This week, I started a day a week chaplaincy at a local secondary school. It felt so right being in that school this week. If I felt ‘out of place’ in the prison, the exact opposite was my experience in the school. I felt so ‘in place’ it was unreal, backed up by the reaction of people towards me. I consider myself to be there as a servant and I was immediately able to serve people by listening and being a support. The day rushed by and I felt a groan rush up inside me as the bell for the end of the day sounded.
I believe God has led me to this place. I feel more connected in this place, and this role leaves me in the centre of Gillingham which is where I feel I am called to be at this point in time.
In reality none of this makes sense. It does not look good on a CV to leave somewhere after a few months. It does not make sense to leave a place that is paying you well. But … I follow a God who does not always make sense … I follow a God who spoke from a burning bush …. I follow a God who gave a donkey the ability to speak … I follow a God who left the amazingness of heaven to be born in the crap and dirt of stable … I follow a God who died to conquer death … I follow a God of mystery …. why should I expect things to always make sense?
I simply love Jamie the Very Worst Missionary‘s blog. I have followed Jamie’s blog for a few years. Sometimes she makes me stand up and shout ‘yes’, other times I come away thinking that I resonate with her feelings of frustration with Christians, and others I laugh at her courage and honesty. Jamie has a real gritty knack of just saying how it is. The reality of mission that she writes about encourages me.
The other day this post, victory, moved me. It’s produced by Jamie’s church and is well worth watching. In this video Danielle tells hers tory. It’s powerful … especially when she hears from God, via the eyes of a deer, that he is sick of not having her, and that, essentially, he wants her back.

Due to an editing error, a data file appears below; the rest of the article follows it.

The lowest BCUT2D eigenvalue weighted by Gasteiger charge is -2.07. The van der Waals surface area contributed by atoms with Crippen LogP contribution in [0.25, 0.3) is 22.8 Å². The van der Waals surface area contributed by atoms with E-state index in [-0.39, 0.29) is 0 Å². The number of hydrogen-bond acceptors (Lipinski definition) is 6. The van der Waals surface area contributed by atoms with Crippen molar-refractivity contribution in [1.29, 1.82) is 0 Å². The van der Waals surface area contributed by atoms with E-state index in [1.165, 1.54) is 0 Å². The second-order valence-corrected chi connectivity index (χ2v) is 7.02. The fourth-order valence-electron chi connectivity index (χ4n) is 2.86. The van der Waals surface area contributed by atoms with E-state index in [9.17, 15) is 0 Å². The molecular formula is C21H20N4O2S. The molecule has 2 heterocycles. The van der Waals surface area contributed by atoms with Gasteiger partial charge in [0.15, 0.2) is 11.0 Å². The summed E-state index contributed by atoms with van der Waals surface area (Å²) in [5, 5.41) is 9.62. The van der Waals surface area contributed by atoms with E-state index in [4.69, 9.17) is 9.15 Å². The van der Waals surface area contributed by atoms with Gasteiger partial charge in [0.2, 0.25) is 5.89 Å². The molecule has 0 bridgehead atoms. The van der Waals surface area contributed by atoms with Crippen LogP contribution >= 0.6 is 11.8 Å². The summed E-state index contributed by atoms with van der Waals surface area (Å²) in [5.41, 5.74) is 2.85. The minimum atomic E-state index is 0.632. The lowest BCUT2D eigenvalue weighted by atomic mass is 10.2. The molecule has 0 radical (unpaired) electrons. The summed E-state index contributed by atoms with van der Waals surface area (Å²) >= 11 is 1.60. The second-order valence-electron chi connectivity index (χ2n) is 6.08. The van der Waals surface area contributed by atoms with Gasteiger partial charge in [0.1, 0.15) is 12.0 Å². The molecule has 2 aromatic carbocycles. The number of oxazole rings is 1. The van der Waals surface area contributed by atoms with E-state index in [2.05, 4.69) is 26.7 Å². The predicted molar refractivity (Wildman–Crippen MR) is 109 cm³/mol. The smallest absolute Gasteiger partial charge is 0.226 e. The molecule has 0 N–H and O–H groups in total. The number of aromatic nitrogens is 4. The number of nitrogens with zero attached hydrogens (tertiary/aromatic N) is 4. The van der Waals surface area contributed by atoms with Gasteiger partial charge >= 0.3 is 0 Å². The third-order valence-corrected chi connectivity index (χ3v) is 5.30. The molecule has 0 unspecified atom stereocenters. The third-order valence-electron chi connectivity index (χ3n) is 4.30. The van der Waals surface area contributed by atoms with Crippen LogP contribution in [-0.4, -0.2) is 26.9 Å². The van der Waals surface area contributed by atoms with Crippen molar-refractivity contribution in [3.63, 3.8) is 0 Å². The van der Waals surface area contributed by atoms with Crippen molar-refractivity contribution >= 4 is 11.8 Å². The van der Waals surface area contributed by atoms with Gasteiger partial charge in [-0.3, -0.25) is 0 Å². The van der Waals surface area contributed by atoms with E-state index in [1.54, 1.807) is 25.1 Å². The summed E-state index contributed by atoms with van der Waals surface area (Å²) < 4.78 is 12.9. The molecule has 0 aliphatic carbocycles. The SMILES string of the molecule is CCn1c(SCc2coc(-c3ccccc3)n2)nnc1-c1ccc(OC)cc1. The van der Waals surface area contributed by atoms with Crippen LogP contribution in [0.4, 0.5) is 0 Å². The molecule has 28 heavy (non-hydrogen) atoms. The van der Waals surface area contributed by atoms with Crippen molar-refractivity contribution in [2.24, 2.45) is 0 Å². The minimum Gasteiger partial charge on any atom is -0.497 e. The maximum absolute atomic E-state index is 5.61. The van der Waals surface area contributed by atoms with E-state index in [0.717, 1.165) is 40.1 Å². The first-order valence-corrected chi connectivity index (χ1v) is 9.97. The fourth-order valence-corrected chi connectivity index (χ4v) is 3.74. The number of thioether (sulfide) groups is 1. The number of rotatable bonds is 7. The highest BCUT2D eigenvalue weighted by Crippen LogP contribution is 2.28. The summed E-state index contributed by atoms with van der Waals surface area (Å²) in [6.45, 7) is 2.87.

This is Danielle’s story … what’s yours?
Recently, and through a mutual friend, I discovered coFWD. I like the website and love the vision. I like the website because it is clean, but what really excites me about this place is the vision:
‘coFWD is a self managed, independent community of people united by one common purpose – getting stuff done. Venture through the doors of our old bank building at the end of Rochester High Street and you’ll find an eclectic mix of individuals from all sorts of backgrounds and disciplines.
Together we’re building a community where people are encouraged to share and develop ideas, roll up their sleeves and get plans and projects off the ground.’
Too often I seem to sit in meetings where people, including myself, talk about doing stuff, and then talk more …. and more …. but actually getting things done and working together to help each other get things done seems to be what drives the community of coFWD … and that’s an exciting thing to see!
I am part of a group that has something of a similar vision for Gillingham … watch this space (or get in touch if interested!)